U.S. Transportation Secretary Ray LaHood today announced two investigations designed to answer questions surrounding the issue of unintended vehicle acceleration.
LaHood also asked the U.S. Department of Transportation Inspector General to assess whether the NHTSA Office of Defects Investigation conducted an “adequate review” of complaints of alleged unintended acceleration reported to NHTSA from 2002 to the present.
The ongoing controversy of the problem in Toyota and other vehicles have led to numerous charges from critics that NHTSA is underfunded and improperly staffed to deal with safety matters. It appears particularly weak in the area of electronic controls and systems, as automakers continue to expand rapidly their use in all vehicles.
There are also charges that former NHTSA employees working for Toyota prevented thorough investigations and delayed safety recalls.
The independent National Academy of Sciences will examine the subject of unintended acceleration and electronic vehicle controls across the entire automotive industry. A panel of experts will review industry and government efforts to identify possible sources of unintended acceleration, including electronic vehicle controls, human error, mechanical failure and interference with accelerator systems. The study is expected to take 15 months. See The Case for “Black Box” Electronic Data Recorders
NAS experts will look at software, computer hardware design, electromagnetic compatibility and electromagnetic interference. The panel will make recommendations to NHTSA on how its rulemaking, research and defect investigation activities may help ensure the safety of electronic control systems in motor vehicles.
NASA Specifically on Toyota Issues
Separately, the National Highway Traffic Safety Administration, DOT’s vehicle safety agency, has enlisted NASA engineers with expertise in areas such as computer controlled electronic systems, electromagnetic interference and software integrity to help tackle the issue of unintended vehicle acceleration in Toyotas. At least 52 deaths are allegedly the result of the well-publicized problems and an ongoing series of recalls for Lexus and Toyota models.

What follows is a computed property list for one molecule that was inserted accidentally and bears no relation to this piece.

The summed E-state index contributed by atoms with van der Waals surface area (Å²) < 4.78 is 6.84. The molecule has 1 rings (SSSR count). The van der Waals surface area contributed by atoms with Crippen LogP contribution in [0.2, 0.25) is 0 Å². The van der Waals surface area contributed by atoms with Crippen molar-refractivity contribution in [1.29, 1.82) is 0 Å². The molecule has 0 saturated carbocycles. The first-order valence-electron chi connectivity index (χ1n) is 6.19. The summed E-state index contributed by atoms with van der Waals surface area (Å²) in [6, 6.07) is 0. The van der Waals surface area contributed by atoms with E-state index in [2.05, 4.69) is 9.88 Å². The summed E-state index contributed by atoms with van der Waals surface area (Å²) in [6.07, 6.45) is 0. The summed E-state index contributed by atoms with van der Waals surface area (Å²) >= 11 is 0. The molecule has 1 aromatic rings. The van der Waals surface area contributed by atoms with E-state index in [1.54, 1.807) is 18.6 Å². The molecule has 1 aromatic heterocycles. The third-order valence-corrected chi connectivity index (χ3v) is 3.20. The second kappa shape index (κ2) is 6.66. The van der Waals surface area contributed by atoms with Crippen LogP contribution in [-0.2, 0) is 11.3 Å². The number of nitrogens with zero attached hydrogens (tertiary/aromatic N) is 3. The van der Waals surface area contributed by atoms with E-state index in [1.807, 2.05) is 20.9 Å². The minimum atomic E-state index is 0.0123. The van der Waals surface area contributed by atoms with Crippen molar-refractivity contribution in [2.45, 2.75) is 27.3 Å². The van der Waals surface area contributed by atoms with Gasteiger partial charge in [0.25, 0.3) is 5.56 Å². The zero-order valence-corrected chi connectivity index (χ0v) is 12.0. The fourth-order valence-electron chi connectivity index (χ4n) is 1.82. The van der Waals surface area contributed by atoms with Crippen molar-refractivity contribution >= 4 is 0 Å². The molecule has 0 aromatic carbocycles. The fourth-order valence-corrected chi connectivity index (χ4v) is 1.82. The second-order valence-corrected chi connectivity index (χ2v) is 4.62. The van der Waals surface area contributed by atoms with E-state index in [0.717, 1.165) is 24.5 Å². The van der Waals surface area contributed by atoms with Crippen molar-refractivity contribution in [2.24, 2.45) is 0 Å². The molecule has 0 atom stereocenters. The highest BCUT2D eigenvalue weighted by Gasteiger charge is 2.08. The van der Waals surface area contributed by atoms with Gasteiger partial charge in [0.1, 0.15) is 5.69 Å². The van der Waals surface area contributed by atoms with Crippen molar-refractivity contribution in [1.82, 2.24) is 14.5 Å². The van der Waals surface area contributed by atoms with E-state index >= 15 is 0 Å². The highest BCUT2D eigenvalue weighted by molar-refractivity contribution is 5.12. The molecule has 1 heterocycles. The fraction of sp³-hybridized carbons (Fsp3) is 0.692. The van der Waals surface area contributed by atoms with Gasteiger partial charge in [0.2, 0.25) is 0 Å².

“We are determined to get to the bottom of unintended acceleration,” says Secretary LaHood. “For the safety of the American driving public, we must do everything possible to understand what is happening. And that is why we are tapping the best minds around.”
The NHTSA review of the electronic throttle control systems in Toyotas is to be completed by late summer. NHTSA has brought in NASA engineers and other experts in subjects such as electromagnetic compatibility as part of a shorter-term review of the systems used in Toyota vehicles to determine whether they contain any possible flaws that would warrant a defect investigation.
DOT claims that NASA’s expertise in electronics, hardware, software, hazard analysis and complex problem solving ensures this review will be comprehensive. Currently there are nine experts from NASA assisting NHTSA, and additional personnel will join the team if needed.
It was revealed during Congressional hearings on Toyota unintended acceleration that NHTSA had only five electronics engineers on staff, and one software engineer.
Both studies – from the National Academy of Sciences and from NHTSA – will be peer reviewed by scientific experts. The total cost of the two studies is expected to come to approximately $3 million, including the cost of purchasing cars that have allegedly experienced unintended acceleration to be studied.
DOT’s Budget and Staffing Under Review
DOT has a huge budget, but little of the money is allocated to auto safety. Motor vehicles are responsible for 95% of the nation’s transportation deaths but only 1% of the Transportation budget. See Is NHTSA Underfunded in DOT’s $79 Billion Budget?
DOT’s IG will also determine whether ODI had the appropriate number of personnel and staff expertise to assess and address the technical issues raised by the complaints and whether the data was sufficient to identify specific defects that caused unintended acceleration. This will help DOT officials determine whether more resources are necessary for pursuing defect investigations.
“We are bringing the best minds and talents to resolve this issue,” said NHTSA Administrator David Strickland. “We will not rest until we have identified and addressed any potential vehicle-related causes of unintended acceleration.”